Every Sunday, five or six of the 120 members of the Unitarian Universalists of Sterling had to set up church only to have to break it back down at the end of the hour-long service.
Church member Terry Dick noticed that her turn came up too “frequently.” “Members did this on a rotating schedule. It got burdensome,” she said about moving the chairs, podium and altar table before and after each service, items they had to keep in a storage closet and at members’ homes.
That will change Dec. 14 when Dick, Communications Committee chairman, and the other church members move into a permanent space a block and a half away from the Sterling Community Center Annex, the church’s original meeting spot. The church’s board of trustees decided on a rental space at 22135 Davis Drive in Sterling, a brand-new building the church began renting in July.
THE BUILDING has a dividing wall, so on Sunday, members used sledgehammers to take a few ceremonial swings at the wall that will be torn down this week to double the size of the church. The wall separates what will be the multipurpose room, an area for church activities and services with a 140-seat capacity. The removal and finishing work is scheduled for completion before the church’s Dec. 14 service.
“Over the last few months, we’ve all yearned to tear down the wall,” said Gary Joaquin, member of the board’s New Space Committee, adding that to finish the project, the church members have “torn down walls in our hearts and minds to build the church.”
“A lot of people have a stake in it, and they want to see this work. In a way, that strengthens our commitment. It represents a kind of investment in the church,” said Ashburn resident Scott Findley, who has been attending Unitarian Universalists of Sterling for the past year. “It represents a new beginning for the church and more possibilities for growth.”
The first beginning occurred nine years ago when 25 members of a Unitarian Universalist church in Reston wanted to establish a church closer to home. Over the years, the membership grew large enough to merit a new location to house an average of 80 people showing up at each service. “It was just getting crowded in the other place. We just had to get a bigger space of our own,” Dick said. “This is a step in the right direction.”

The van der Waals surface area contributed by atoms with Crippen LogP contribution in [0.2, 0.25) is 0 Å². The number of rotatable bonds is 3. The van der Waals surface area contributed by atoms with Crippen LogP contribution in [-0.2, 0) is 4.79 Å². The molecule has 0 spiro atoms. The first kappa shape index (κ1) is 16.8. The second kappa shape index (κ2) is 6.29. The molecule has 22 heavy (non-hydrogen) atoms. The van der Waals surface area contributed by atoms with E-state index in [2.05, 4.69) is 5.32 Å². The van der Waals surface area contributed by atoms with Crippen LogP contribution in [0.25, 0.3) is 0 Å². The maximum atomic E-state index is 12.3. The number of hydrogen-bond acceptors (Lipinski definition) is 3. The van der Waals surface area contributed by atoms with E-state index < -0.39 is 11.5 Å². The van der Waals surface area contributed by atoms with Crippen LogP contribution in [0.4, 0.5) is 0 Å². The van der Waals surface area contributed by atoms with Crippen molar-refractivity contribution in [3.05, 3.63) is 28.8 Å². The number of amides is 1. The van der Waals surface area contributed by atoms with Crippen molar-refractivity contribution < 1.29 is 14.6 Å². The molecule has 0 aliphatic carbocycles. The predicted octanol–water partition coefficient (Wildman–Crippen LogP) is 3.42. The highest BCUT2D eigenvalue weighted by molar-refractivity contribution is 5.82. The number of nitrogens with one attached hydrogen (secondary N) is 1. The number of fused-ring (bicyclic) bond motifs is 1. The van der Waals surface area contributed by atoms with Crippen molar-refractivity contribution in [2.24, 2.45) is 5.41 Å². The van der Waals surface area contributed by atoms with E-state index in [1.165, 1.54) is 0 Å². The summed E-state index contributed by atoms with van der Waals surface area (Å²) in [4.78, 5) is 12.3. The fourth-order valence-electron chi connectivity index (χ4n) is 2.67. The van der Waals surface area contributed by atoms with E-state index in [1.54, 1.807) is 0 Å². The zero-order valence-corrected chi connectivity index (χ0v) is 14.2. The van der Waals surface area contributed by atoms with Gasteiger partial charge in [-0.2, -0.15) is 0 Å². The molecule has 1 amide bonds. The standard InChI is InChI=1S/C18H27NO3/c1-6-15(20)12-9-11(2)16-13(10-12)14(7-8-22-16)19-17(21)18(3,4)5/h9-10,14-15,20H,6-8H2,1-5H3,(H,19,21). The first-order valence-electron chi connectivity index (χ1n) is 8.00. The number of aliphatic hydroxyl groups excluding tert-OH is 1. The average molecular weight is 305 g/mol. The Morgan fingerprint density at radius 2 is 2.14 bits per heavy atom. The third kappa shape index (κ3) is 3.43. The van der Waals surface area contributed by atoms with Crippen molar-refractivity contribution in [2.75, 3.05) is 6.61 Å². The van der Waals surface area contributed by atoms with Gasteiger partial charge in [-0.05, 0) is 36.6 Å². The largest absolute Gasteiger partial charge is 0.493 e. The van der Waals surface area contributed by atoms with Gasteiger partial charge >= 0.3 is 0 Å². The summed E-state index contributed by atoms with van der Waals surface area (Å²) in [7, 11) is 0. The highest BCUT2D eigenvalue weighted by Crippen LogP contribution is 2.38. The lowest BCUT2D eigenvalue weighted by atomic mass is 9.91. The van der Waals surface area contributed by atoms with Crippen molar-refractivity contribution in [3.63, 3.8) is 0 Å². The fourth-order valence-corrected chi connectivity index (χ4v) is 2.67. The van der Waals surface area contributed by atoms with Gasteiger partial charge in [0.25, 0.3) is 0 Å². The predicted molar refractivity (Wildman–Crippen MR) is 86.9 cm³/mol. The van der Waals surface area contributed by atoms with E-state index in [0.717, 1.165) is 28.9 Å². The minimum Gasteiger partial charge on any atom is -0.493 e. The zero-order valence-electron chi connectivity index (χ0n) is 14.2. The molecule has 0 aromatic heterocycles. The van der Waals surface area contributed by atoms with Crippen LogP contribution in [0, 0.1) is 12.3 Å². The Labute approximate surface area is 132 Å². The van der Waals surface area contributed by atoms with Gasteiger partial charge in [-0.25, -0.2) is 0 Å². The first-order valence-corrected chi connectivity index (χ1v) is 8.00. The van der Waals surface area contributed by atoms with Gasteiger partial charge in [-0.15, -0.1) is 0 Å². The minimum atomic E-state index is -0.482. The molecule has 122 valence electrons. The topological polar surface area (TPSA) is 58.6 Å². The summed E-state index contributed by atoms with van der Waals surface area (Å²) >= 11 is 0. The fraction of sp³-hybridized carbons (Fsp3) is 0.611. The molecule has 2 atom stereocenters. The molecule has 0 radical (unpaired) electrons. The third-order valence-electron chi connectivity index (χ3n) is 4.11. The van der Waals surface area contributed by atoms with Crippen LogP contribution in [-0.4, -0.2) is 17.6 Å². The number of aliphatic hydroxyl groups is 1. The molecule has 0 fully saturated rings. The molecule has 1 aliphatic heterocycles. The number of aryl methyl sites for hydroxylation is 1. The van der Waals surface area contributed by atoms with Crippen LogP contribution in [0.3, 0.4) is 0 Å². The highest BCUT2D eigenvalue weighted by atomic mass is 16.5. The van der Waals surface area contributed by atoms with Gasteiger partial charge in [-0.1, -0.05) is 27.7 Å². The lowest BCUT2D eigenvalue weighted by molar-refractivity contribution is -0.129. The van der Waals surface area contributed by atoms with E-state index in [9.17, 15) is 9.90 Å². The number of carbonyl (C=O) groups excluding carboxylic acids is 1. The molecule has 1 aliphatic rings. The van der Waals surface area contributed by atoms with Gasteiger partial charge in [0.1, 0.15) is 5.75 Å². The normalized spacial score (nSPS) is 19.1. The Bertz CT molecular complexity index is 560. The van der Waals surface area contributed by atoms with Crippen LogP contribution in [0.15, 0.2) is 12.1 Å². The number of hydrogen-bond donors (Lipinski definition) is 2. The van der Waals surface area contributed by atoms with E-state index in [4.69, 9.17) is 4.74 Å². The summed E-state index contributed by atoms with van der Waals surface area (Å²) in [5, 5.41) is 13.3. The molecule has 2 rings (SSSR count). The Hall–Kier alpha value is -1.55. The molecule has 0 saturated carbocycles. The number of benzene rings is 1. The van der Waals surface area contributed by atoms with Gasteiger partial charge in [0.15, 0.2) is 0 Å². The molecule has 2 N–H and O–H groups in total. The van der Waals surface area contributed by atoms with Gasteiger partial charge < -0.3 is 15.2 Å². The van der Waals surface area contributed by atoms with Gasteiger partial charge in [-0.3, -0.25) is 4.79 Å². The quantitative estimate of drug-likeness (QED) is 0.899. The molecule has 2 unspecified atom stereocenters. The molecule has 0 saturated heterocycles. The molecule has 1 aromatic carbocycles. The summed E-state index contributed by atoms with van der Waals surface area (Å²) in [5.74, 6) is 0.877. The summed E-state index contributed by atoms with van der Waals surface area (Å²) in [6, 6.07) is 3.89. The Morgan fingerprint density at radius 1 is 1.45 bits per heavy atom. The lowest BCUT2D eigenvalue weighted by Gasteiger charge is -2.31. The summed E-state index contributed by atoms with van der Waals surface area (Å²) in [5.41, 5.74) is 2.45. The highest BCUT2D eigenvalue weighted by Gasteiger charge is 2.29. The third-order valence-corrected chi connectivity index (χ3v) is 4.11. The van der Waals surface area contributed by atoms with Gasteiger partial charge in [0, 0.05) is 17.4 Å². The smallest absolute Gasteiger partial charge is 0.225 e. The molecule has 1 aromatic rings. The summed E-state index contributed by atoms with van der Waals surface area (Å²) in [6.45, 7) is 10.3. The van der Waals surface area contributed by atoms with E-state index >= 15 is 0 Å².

EVENTUALLY, THE CHURCH wants to move into its own building, a wish that requires a membership of 200 members to be able to afford the costs. In the meantime, the Davis Drive location will be used for religious and education service and includes the multi-purpose room, three Sunday school classrooms, a nursery, a gymnasium and two offices for the minister and the director of religious education.
“It’s something we can put ourselves into because at the other place, somebody owns it. We can’t decorate it and do some of things we can do here. It’s our home,” Findley said.
Dick agreed. “It will be our own space all of the time,” she said, adding that having a sign on the building and a permanent location will make the church more visible and improve its identity in the community.
The church provides services that are “welcoming and informal,” Dick said. The services typically include a sermon, spiritual reasons, music from pop to classical, and a session of joys and concerns that allows members to talk about what is happening in their lives. “It’s very participatory. … We appeal to people who are looking for a new spiritual experience that is not dogmatic.”
The individual church members search for their “own spirituality and meaning,” Dick said. “It’s our own personal quest for spirituality on an individual basis.”
Church members volunteer in the community, including supporting the Loudoun Abused Women’s Shelter and participating in food bank and highway cleanup programs. “Social action and outreach is one of the foundations of our religion,” Dick said.